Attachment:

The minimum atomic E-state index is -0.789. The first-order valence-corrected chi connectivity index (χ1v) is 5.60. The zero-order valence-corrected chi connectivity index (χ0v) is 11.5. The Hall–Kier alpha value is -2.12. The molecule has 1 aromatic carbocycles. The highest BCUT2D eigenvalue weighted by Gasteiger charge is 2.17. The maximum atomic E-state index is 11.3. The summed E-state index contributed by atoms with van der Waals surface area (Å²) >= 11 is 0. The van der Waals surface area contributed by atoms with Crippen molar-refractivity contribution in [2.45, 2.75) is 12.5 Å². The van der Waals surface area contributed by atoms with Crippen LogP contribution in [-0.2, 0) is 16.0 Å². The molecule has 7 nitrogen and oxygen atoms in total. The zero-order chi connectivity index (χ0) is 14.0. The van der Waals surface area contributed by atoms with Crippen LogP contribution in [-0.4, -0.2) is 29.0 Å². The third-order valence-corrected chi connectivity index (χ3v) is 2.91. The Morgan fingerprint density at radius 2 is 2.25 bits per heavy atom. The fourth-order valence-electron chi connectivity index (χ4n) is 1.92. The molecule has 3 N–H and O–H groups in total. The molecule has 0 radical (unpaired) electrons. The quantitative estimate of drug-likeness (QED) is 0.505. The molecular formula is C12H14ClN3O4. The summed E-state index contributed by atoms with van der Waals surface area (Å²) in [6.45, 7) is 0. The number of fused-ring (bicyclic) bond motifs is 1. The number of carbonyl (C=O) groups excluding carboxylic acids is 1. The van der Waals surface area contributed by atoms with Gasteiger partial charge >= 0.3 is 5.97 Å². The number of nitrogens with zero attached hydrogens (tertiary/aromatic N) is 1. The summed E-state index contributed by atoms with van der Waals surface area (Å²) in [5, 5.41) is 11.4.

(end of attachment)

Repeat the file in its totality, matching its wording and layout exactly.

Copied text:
The minimum atomic E-state index is -0.789. The first-order valence-corrected chi connectivity index (χ1v) is 5.60. The zero-order valence-corrected chi connectivity index (χ0v) is 11.5. The Hall–Kier alpha value is -2.12. The molecule has 1 aromatic carbocycles. The highest BCUT2D eigenvalue weighted by Gasteiger charge is 2.17. The maximum atomic E-state index is 11.3. The summed E-state index contributed by atoms with van der Waals surface area (Å²) >= 11 is 0. The van der Waals surface area contributed by atoms with Crippen molar-refractivity contribution in [2.45, 2.75) is 12.5 Å². The van der Waals surface area contributed by atoms with Crippen LogP contribution in [-0.2, 0) is 16.0 Å². The molecule has 7 nitrogen and oxygen atoms in total. The zero-order chi connectivity index (χ0) is 14.0. The van der Waals surface area contributed by atoms with Crippen LogP contribution in [-0.4, -0.2) is 29.0 Å². The third-order valence-corrected chi connectivity index (χ3v) is 2.91. The Morgan fingerprint density at radius 2 is 2.25 bits per heavy atom. The fourth-order valence-electron chi connectivity index (χ4n) is 1.92. The molecule has 3 N–H and O–H groups in total. The molecule has 0 radical (unpaired) electrons. The quantitative estimate of drug-likeness (QED) is 0.505. The molecular formula is C12H14ClN3O4. The summed E-state index contributed by atoms with van der Waals surface area (Å²) in [6.45, 7) is 0. The number of fused-ring (bicyclic) bond motifs is 1. The number of carbonyl (C=O) groups excluding carboxylic acids is 1. The van der Waals surface area contributed by atoms with Gasteiger partial charge >= 0.3 is 5.97 Å². The number of nitrogens with zero attached hydrogens (tertiary/aromatic N) is 1. The summed E-state index contributed by atoms with van der Waals surface area (Å²) in [5, 5.41) is 11.4.